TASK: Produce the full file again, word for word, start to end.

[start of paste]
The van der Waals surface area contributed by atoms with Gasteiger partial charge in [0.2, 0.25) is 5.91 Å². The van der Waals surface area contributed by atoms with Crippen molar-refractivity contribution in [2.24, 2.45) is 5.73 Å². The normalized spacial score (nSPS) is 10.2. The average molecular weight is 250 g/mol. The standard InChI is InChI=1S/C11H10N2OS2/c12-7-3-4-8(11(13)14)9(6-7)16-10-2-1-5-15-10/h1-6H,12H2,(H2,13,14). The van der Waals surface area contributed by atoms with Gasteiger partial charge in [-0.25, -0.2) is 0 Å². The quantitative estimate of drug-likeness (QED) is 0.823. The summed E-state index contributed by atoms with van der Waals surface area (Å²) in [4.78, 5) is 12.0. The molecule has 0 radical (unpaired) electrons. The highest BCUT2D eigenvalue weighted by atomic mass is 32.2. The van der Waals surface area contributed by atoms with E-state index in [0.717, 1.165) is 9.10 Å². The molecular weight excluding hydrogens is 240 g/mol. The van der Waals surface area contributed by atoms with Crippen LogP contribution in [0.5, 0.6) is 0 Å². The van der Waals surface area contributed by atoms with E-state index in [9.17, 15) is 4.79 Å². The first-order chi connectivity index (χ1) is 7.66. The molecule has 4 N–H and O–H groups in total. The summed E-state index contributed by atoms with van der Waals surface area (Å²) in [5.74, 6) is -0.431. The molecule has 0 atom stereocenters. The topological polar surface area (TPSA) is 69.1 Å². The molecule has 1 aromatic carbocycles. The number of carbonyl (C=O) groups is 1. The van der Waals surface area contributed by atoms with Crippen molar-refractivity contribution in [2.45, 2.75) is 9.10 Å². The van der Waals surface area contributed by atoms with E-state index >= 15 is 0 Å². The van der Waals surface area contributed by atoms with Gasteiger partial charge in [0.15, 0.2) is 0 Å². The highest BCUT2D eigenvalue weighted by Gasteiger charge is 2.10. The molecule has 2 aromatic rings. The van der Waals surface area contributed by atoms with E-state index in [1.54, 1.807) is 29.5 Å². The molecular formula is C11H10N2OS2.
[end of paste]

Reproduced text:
The van der Waals surface area contributed by atoms with Gasteiger partial charge in [0.2, 0.25) is 5.91 Å². The van der Waals surface area contributed by atoms with Crippen molar-refractivity contribution in [2.24, 2.45) is 5.73 Å². The normalized spacial score (nSPS) is 10.2. The average molecular weight is 250 g/mol. The standard InChI is InChI=1S/C11H10N2OS2/c12-7-3-4-8(11(13)14)9(6-7)16-10-2-1-5-15-10/h1-6H,12H2,(H2,13,14). The van der Waals surface area contributed by atoms with Gasteiger partial charge in [-0.25, -0.2) is 0 Å². The quantitative estimate of drug-likeness (QED) is 0.823. The summed E-state index contributed by atoms with van der Waals surface area (Å²) in [4.78, 5) is 12.0. The molecule has 0 radical (unpaired) electrons. The highest BCUT2D eigenvalue weighted by atomic mass is 32.2. The van der Waals surface area contributed by atoms with E-state index in [0.717, 1.165) is 9.10 Å². The molecular weight excluding hydrogens is 240 g/mol. The van der Waals surface area contributed by atoms with Crippen LogP contribution in [0.5, 0.6) is 0 Å². The van der Waals surface area contributed by atoms with E-state index in [9.17, 15) is 4.79 Å². The first-order chi connectivity index (χ1) is 7.66. The molecule has 4 N–H and O–H groups in total. The summed E-state index contributed by atoms with van der Waals surface area (Å²) in [5.74, 6) is -0.431. The molecule has 0 atom stereocenters. The topological polar surface area (TPSA) is 69.1 Å². The molecule has 1 aromatic carbocycles. The number of carbonyl (C=O) groups is 1. The van der Waals surface area contributed by atoms with Crippen molar-refractivity contribution in [2.45, 2.75) is 9.10 Å². The van der Waals surface area contributed by atoms with E-state index >= 15 is 0 Å². The van der Waals surface area contributed by atoms with Gasteiger partial charge in [0.15, 0.2) is 0 Å². The highest BCUT2D eigenvalue weighted by Gasteiger charge is 2.10. The molecule has 2 aromatic rings. The van der Waals surface area contributed by atoms with E-state index in [1.54, 1.807) is 29.5 Å². The molecular formula is C11H10N2OS2.